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I was reading Introduction to Electrodynamics by Griffiths and I wanted to check if I understood Gauss' Divergence Theorem correctly. The theorem states:

$$\int \int \int_V \vec{\nabla} \cdot \vec{C} \hspace{0.1cm} dV = \oint\oint_S \vec{C} \cdot d\vec{a}$$

where the LHS is integrating over a volume and the RHS is integrating over a closed surface.

Here is my analogy. Suppose you have some pipes, like this:

enter image description here

Imagine that all pipes are outputting water at an equal rate.

Now, I say that the LHS of the theorem says you can calculate the flux of water by adding up all the divergences$^{\dagger}$ across the volume that the water creates. In contrast the RHS says that you can calculate the total flux by adding the individual fluxes at the boundaries (indicated in red).

Is a correct way of thinking about the theorem?

$^{\dagger}$ Where the divergence is a measure of the spread of a vector (of a vector function) at a given point.

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    $\begingroup$ I don't believe this analogy holds up well. Your 2D-surfaces aren't closed, for one; your dimensionality is off. This is nearly akin to Stoke's Theorem, but not quite. $\endgroup$ – BMS Apr 4 '14 at 17:47
  • $\begingroup$ @BMS When I say boundaries I mean the area forms the exit hole; does that make any difference? $\endgroup$ – turnip Apr 4 '14 at 17:56
  • $\begingroup$ The boundary must completely cover the hose exit, entrance and sides. A boundary of something can't have a boundary itself. $\endgroup$ – George G Apr 4 '14 at 18:58
  • $\begingroup$ I don't understand your picture at all, but your words sound like they might be correct, but they are unclear. For example, I don't know what "the volume that the water creates" means, and that misunderstanding might change everything. $\endgroup$ – garyp Apr 4 '14 at 18:59
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The boundaries in your example aren't of the correct dimensionality. Actually, the geometry of what you've chosen would be convenient for Stokes' theorem, but that involves curls and line integrals instead.

Here is a similar but more accurate analogy. Imagine a free cylindrical pipe you can hold in your hand. The pipe has two open ends, and water is gushing out of both ends. (How is this possible? I don't know: apparently water is being created out of nothing. But let's ignore this impossibility, since it will be convenient.)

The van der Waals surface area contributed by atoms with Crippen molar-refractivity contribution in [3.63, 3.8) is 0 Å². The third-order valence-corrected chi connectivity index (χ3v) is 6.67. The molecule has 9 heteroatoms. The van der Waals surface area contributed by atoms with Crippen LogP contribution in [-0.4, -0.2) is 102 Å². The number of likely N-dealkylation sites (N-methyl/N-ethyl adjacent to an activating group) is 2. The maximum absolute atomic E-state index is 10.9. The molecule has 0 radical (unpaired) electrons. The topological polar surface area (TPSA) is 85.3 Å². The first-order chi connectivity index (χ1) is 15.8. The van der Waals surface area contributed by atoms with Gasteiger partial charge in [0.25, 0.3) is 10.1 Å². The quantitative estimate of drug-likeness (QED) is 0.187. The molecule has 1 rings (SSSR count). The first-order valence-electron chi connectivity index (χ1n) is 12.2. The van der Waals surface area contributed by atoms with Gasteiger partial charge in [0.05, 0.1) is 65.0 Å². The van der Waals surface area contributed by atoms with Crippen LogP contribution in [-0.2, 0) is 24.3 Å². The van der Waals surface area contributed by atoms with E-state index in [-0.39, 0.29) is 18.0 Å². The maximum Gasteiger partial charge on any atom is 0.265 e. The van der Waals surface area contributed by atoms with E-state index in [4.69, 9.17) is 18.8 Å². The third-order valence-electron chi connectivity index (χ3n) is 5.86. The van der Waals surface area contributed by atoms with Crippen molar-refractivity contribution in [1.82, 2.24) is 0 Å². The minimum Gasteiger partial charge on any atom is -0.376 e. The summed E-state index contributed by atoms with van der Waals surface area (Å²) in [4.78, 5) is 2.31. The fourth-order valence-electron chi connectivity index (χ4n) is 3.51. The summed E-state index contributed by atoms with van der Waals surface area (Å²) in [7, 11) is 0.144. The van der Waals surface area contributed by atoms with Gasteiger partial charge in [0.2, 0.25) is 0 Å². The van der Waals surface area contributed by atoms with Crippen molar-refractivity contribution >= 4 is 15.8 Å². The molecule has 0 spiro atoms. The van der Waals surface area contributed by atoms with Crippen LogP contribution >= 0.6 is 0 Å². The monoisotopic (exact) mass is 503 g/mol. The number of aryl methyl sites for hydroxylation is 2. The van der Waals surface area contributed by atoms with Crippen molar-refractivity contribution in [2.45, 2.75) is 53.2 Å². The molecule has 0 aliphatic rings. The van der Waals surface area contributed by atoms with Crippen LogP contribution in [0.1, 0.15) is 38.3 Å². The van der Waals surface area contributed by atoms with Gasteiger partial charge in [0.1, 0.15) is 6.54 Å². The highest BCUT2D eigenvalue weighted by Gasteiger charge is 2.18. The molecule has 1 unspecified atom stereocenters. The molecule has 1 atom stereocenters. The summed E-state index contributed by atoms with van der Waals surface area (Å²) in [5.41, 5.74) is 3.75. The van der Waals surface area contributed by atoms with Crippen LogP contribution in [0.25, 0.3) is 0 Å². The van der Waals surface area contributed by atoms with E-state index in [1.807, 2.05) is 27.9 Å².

Now you want to add up all the infinitesimal amounts of divergences $\iiint \vec{\nabla}\cdot\vec{C}\,dV$ for your water flow vector field $\vec{C}$. The straightforward way to do this is to actually perform the volume integral. I'm imagining some sort of Dirac-delta sources as contributing to this volume integral, but as long as you imagine water appearing out of nowhere, this volume integral will be non-zero since "sources" of such fields have positive divergences.

Now you want to use the divergence theorem instead. This states that, instead of evaluating the volume integral above, you evaluate the flux through closed surface integral $$\iint_\text{closed} \vec{C}\cdot d\vec{A}.$$ This should make intuitive sense, since the water that comes out of the magical "source" inside the pipe must flow out. The area you're integrating over is the imaginary closed area that surrounds the entire pipe. So it takes the shape of the closed cylinder, which has a cylindrical tube and two circular end caps.

Almost there. The surface integral around the curved portion would be zero since there is no flow here; no water's coming out. The only contribution would come from the the integral over the (imaginary) circular end caps.

That's it. Now contrast this with your own analogy. You were using the edges of the circular end caps as being relevant for the RHS of the divergence theorem. Instead, it's the entire imaginary end caps that play the important role. The cylindrical surface is also important, but that contribution happened to be zero.

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  • $\begingroup$ Ah so, in your example the "surface" that we integrate over in the RHS is the imaginary cross sectional area of the exit holes? $\endgroup$ – turnip Apr 4 '14 at 20:00
  • $\begingroup$ The exit holes are only part of the area you integrate over. You need to integrate over a closed surface, meaning a surface can be trapped inside of, and you can only exit by going through that surface. If you just had the exit holes, you could go through the sides of the cylinder. So in this case, you need to integrate over the sides of the cylinder as well. $\endgroup$ – BMS Apr 4 '14 at 20:13
  • $\begingroup$ But I thought you said the integral around the curved portion would be zero? $\endgroup$ – turnip Apr 4 '14 at 20:25
  • $\begingroup$ It is zero, but for the divergence theorem requires us to choose a closed surface, which necessitated the curved surface here. It just so happened that its contribution was zero in this case. $\endgroup$ – BMS Apr 4 '14 at 21:09
  • $\begingroup$ Ok, thanks for clearing that up. I guess my analogy was halfway there; by boundaries I did mean the cross sectional area but I now I see what was missing. Thanks! $\endgroup$ – turnip Apr 4 '14 at 21:16

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